At the conclusion of the voir dire process, as few as five or as many as all eleven of the potential panelists will be seated, said Marine Corps PAO LtCol Joseph Kloppel. In the meantime the attorneys will try and divine from the answers of the jury pool who they want on the panel.
Common wisdom says enlisted men prefer enlisted panelists and prosecutors prefer officers, who they believe more closely follow the customs and traditions of their caste, Kloppel opined.
At least thats what I think, he explained.
The 31-year old Marine infantryman and former squad leader, is charged with nine counts of Voluntary Manslaughter, two counts of Assault with a Dangerous Weapon, and three counts of Dereliction of Duty for his role in the deaths of 15 Iraqi citizens who were killed after Wuterichs 12-man squad was ambushed on November 19, 2005 while on a resupply convoy.
LtCol. Jones Thursday morning asked the potential panelists whether they could give fair consideration to sentencing Wuterich to a dishonorable discharge and more than 157 years in prison for his role in leading a fireteam of Marines that killed the civilians more than six years ago. All raised their hands in affirmation.
SSgt. Wuterich was present during the day, listening intently and occasionally making notes.
During the proceedings, potential panelists heard a laundry list of familiar names, all players in the six year investigation of the alleged massacre that captured the attention of the world when it was revealed in early 2006. The government is expected to call about 40 prosecution witnesses, including several Marines who were granted testimonial immunity in exchange for their testimony.
LtCol. David Jones told the potential panelists they should expect to be in the tiny, austere courtroom at Camp Pendleton for as long as four weeks.
Nat Helms will be covering every day of the trial. You can find updates and more information as we have it throughout the day on the SSgt Wuterich court martial master thread.
Why are they going after this guy if the other seven have been cleared of their charges?
Because the media demands it.
Prayers for Sgt. Wuterich and his family. I expect nothing less than a not guilty verdict. Let this brave young man be completelyexonerated. And apologized to. let him get on with his life.
Spitting mad SueRae.
p.s. damn you, Murtha
I do not understand how LtCol Chessani can legitimately be excluded from the witness list. He is the flippin’ battalion commander of the Staff Sergeant on trial regarding a day-long engagement that involved more than one element of LtCol Chessani’s command.
Are these nimrod legal beagles so far removed from the battlefield that they don’t realize battalion commanders and E-6 level NCO’s interact on a daily basis?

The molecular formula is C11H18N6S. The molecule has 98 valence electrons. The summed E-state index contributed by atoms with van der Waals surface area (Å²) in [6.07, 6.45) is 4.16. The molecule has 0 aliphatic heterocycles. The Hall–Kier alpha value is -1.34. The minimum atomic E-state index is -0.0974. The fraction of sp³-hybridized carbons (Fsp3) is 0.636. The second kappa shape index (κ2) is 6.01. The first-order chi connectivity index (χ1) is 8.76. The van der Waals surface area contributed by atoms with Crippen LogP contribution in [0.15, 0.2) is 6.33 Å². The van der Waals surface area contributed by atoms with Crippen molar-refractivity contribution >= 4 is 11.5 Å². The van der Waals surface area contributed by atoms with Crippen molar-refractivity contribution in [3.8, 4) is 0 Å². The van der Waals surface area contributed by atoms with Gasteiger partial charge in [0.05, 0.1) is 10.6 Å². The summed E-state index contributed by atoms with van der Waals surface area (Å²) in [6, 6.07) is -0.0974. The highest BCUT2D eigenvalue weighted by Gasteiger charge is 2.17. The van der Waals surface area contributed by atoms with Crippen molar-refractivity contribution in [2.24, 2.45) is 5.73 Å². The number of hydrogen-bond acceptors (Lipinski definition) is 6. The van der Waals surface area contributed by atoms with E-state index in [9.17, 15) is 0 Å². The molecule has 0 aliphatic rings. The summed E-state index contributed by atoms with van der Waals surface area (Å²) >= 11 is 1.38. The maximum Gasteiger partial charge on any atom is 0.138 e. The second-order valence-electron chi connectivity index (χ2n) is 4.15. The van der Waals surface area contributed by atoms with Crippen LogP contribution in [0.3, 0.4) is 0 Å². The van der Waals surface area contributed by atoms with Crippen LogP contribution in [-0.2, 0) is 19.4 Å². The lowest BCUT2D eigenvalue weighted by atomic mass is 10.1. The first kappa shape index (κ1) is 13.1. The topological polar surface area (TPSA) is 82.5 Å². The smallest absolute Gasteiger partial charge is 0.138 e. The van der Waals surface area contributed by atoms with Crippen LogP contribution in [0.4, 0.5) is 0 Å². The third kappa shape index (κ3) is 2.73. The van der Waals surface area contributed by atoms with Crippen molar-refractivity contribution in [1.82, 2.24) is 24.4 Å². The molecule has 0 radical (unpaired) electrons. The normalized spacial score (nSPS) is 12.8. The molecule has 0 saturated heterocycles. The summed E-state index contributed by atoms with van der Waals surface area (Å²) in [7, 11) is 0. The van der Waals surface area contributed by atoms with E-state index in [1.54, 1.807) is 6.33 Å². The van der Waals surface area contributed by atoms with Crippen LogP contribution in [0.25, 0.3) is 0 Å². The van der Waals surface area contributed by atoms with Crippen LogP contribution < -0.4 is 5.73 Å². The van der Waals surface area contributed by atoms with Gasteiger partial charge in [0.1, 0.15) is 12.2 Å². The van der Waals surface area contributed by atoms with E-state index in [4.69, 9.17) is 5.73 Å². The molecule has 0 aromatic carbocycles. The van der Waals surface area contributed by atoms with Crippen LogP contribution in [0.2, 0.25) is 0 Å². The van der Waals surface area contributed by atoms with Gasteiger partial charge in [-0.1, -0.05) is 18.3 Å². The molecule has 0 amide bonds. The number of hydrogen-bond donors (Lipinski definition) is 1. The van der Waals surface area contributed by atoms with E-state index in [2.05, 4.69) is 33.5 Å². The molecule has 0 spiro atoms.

I would immediately write this down as a reason for appeal. They are denying Wuterich a material witness who can testify as to the ROEs in effect, how they were communicated, the entire scope of the attacks that day, and this particular attack against Wuterich’s squad.
I am amazed at this decision.
It’s like questioning the shift cook at Burger King but not allowing the manager to be questioned. Yep, he didn’t fill the burger order, but we’re not allowed to know corporate didn’t send the supplies.
On the other hand, there were basically three separate actions and SSgt Wuterich was involved in all three.
The first was the shooting at the "white taxi", second at "houses one, two, and three", and lastly at "house four". (See diagram below.
The other charges that have been dropped related to the houses. The main hope of the prosecution will be the "white taxi". They have a witness, Sgt Dela Cruz, who bombed at the Article 32 hearing so it's still a shaky case at best.
Was any particular reason given for the decision?
it may be that Chessani would say something that would implicate himself in further charges
Sgt Larry Hutchins, of the PENDLETON 8 case, was released, charges dropped, went back to an active duty unit, given all back pay, to now be charged again and heis in the brig in California awaiting charges
Obama didn’t use these cases to show how GWB and the Politically Correct Marine Corps Leadership let these men hang after they followed orders, he is using these charges to show Americans are murderers
Murtha’s already damned. I just hope that turd is fully aware that the discomfort he feels is eternal.
Hey, chaplain! Great to see you!
Seems the prosecution is focusing on actions that morning and even though Chessani was battalion commander, he was a distant observer.
Then-captain Dinsmore will be a witness to the broader insurgent actions that day and a very good witness he’ll be.
Still, given the length of the witness list, this is still a bad surprise.
Thanks for the prayers and the damnation! May both be answered!
None was given yesterday but we’ll post more info if we get it.
Hi guys. My sense is that if the defense wanted him as a witness and the judge denied it that the defense had a reason for wanting him that was important to them.
In any case, I’d chalk it up as a legal decision that affected the trial, and therefore, grounds for an appeal.
Hi, fatima! Your prayer circles have always been appreciated and Frank and his family could use it now!
RedRover,Tell Frank I will say a rosary on the way to work today for his intention.Special prayers on the way from all of us.((((Hugs))))